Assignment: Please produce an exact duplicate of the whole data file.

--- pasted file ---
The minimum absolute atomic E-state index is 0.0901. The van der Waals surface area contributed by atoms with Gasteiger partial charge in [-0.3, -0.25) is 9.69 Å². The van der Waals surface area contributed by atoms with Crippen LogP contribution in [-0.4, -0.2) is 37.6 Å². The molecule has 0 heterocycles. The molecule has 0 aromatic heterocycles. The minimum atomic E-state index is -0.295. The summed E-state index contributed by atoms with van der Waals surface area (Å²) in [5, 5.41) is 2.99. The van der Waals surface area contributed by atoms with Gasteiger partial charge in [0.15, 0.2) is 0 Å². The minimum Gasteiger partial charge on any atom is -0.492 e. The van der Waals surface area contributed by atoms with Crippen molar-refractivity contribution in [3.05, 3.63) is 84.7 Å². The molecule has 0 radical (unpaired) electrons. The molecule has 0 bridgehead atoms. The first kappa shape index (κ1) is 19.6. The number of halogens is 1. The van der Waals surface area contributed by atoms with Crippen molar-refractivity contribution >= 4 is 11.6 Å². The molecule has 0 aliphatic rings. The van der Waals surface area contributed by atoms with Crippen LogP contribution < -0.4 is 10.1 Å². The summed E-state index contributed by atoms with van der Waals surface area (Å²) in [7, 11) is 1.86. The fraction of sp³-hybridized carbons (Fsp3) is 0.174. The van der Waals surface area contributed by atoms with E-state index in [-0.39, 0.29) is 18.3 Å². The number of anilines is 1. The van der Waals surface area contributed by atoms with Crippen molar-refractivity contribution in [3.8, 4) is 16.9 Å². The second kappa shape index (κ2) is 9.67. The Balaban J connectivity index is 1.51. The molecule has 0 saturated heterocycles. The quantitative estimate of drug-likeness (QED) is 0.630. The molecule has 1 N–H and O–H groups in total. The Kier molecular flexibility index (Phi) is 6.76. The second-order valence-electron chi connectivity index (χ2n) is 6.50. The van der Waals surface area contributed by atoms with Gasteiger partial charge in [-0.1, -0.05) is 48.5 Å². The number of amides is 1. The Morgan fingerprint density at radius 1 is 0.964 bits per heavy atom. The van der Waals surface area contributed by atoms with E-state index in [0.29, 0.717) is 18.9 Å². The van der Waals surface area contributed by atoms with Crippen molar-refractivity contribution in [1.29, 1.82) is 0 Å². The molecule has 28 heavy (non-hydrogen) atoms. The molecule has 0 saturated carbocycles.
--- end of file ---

The minimum absolute atomic E-state index is 0.0901. The van der Waals surface area contributed by atoms with Gasteiger partial charge in [-0.3, -0.25) is 9.69 Å². The van der Waals surface area contributed by atoms with Crippen LogP contribution in [-0.4, -0.2) is 37.6 Å². The molecule has 0 heterocycles. The molecule has 0 aromatic heterocycles. The minimum atomic E-state index is -0.295. The summed E-state index contributed by atoms with van der Waals surface area (Å²) in [5, 5.41) is 2.99. The van der Waals surface area contributed by atoms with Gasteiger partial charge in [0.15, 0.2) is 0 Å². The minimum Gasteiger partial charge on any atom is -0.492 e. The van der Waals surface area contributed by atoms with Crippen molar-refractivity contribution in [3.05, 3.63) is 84.7 Å². The molecule has 0 radical (unpaired) electrons. The molecule has 0 bridgehead atoms. The first kappa shape index (κ1) is 19.6. The number of halogens is 1. The van der Waals surface area contributed by atoms with Crippen molar-refractivity contribution >= 4 is 11.6 Å². The molecule has 0 aliphatic rings. The van der Waals surface area contributed by atoms with Crippen LogP contribution < -0.4 is 10.1 Å². The summed E-state index contributed by atoms with van der Waals surface area (Å²) in [7, 11) is 1.86. The fraction of sp³-hybridized carbons (Fsp3) is 0.174. The van der Waals surface area contributed by atoms with E-state index in [-0.39, 0.29) is 18.3 Å². The number of anilines is 1. The van der Waals surface area contributed by atoms with Crippen molar-refractivity contribution in [3.8, 4) is 16.9 Å². The second kappa shape index (κ2) is 9.67. The Balaban J connectivity index is 1.51. The molecule has 0 saturated heterocycles. The quantitative estimate of drug-likeness (QED) is 0.630. The molecule has 1 N–H and O–H groups in total. The Kier molecular flexibility index (Phi) is 6.76. The second-order valence-electron chi connectivity index (χ2n) is 6.50. The van der Waals surface area contributed by atoms with Gasteiger partial charge in [-0.1, -0.05) is 48.5 Å². The number of amides is 1. The Morgan fingerprint density at radius 1 is 0.964 bits per heavy atom. The van der Waals surface area contributed by atoms with E-state index in [0.29, 0.717) is 18.9 Å². The van der Waals surface area contributed by atoms with Crippen molar-refractivity contribution in [1.29, 1.82) is 0 Å². The molecule has 28 heavy (non-hydrogen) atoms. The molecule has 0 saturated carbocycles.